Witches and negative outcome clusters

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Pascal Boyer in Religion Explained argues that belief in witchraft, magic, etc. is not adequately explained by people's search for explanations for bad things that happen to them:
In the past, anthropologists sometimes suggested that this may be because people were not very good at understanding natural correlations or the work of random variables. In some groups, most cases of disease or death are ascribed to witchcraft. Surely, the argument goes, statistically aware people would notice that more or less everybody catches some disease at some point, that not all operations are always successful, and that in the long term we all will die. Failing to appreciate these contingencies, people resort to magical explanations for events that are in fact perfectly ordinary. This is what we generally mean by superstition." People see patterns and causes where there is just chance.

However, anthropologists know that people the world over are in fact rather good at detecting statistical regularities in their environment. Indeed, even the simplest techniques depend on such detection and this has been the case for as long as humans have been around. Early humans could not successfully maintain a rich food supply as foragers unless they could detect which fruit and tubers could be found where, with what frequency, in what season. People cannot hunt animals without without detecting which habits and behavior are true of a species as a whole and which apply only to particular exemplars, and so on. So it seems difficult to maintain that contingencies and random events are not generally understood.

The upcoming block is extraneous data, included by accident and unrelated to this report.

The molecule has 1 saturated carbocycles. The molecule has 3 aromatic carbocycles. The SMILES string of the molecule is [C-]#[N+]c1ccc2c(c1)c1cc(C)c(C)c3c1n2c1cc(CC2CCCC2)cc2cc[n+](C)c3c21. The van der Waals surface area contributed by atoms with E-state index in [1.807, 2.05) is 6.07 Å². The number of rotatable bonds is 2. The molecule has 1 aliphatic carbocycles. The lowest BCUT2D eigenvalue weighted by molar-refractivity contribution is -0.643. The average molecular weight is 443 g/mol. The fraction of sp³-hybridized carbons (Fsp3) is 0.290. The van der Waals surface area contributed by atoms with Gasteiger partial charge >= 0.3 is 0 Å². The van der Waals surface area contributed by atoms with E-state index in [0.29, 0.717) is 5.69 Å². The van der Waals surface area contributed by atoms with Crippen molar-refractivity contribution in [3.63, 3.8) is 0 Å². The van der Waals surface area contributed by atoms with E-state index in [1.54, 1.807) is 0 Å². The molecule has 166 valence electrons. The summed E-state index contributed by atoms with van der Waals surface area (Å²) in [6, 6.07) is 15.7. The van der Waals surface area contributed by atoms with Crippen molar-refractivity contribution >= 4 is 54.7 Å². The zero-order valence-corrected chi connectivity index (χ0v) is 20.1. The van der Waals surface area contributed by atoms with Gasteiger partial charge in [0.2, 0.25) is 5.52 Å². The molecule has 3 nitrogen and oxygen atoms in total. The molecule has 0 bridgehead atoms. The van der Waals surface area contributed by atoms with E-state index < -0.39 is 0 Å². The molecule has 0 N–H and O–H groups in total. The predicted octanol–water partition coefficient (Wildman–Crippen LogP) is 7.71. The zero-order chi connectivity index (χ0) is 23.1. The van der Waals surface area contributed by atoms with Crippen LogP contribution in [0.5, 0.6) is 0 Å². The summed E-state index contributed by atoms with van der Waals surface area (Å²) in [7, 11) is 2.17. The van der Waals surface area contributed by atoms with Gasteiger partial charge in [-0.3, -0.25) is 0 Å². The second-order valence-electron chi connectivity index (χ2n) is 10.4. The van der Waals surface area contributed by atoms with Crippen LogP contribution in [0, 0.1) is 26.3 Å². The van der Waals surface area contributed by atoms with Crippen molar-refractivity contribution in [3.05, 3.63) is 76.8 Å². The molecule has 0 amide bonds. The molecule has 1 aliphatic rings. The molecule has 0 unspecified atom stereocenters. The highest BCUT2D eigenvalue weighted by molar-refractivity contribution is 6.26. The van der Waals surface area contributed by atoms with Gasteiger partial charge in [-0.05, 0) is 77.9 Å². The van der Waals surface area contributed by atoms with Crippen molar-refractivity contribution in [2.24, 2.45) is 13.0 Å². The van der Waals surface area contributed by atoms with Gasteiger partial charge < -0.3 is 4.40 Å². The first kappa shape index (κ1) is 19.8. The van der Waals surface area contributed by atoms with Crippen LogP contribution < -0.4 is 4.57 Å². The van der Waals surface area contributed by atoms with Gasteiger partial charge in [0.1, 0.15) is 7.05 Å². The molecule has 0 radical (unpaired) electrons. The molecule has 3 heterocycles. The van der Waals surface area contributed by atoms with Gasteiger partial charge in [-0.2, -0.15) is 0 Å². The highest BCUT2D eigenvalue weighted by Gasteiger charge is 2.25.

I don't find this very convincing. It's absolutely true that people are extroardinarily sensitive to patterns. But like many evolution designed mechanisms, it's messy and heuristic. In particular, it tends to detect patterns that aren't there. This is well-known, as in for example the gambler's fallacy. It's absolutely true that if the detector didn't work at all, that would be a problem, but it's not clear that it needs to work perfectly. That said, it's possible that the particular set of built-in biases it seems to have aren't the optimal ones; that depends on the cost of seeing patterns that aren't there compared to the cost of missing patterns that are there.

It's also interesting to note that in the West, people make the same kind of attribution errors about bad outcomes, but they blame them on science and scientists instead of witches (cf. mercury/autism, fluoridation, EMF, cancer clusters, etc.) Of course, given the amount the average person knows about science, scientists might just as well be witches.


Come on -- the average person has enough statistical sense to know that scientists can't possibly be witches. I mean, who's ever heard of a woman scientist?

I think it's important to distinguish between belief in superstition and belief in witchcraft. The former is analogous to the science-related scares you mentioned, and fits the false pattern-finding model very well. Witchcraft, on the other hand, adds another dimension: intention. The tendency of people to attribute significant effects (including imagined patterns) to wilful agents rather than mere physical rules is an entirely separate form of human irrationality, interesting in its own right. (For example, one of its extreme manifestations is known as "paranoia".)

The gambling analogy is particularly relevant here. False pattern-finding can account for people believing all sorts of foolish things about the probability of winning a given gamble. But as I understand it, the real driving motivation of compulsive gamblers is the belief that they themselves somehow have the power to influence their own outcomes--that winning isn't just something that happens to them, but rather something that they achieve, using a faculty called "luck".

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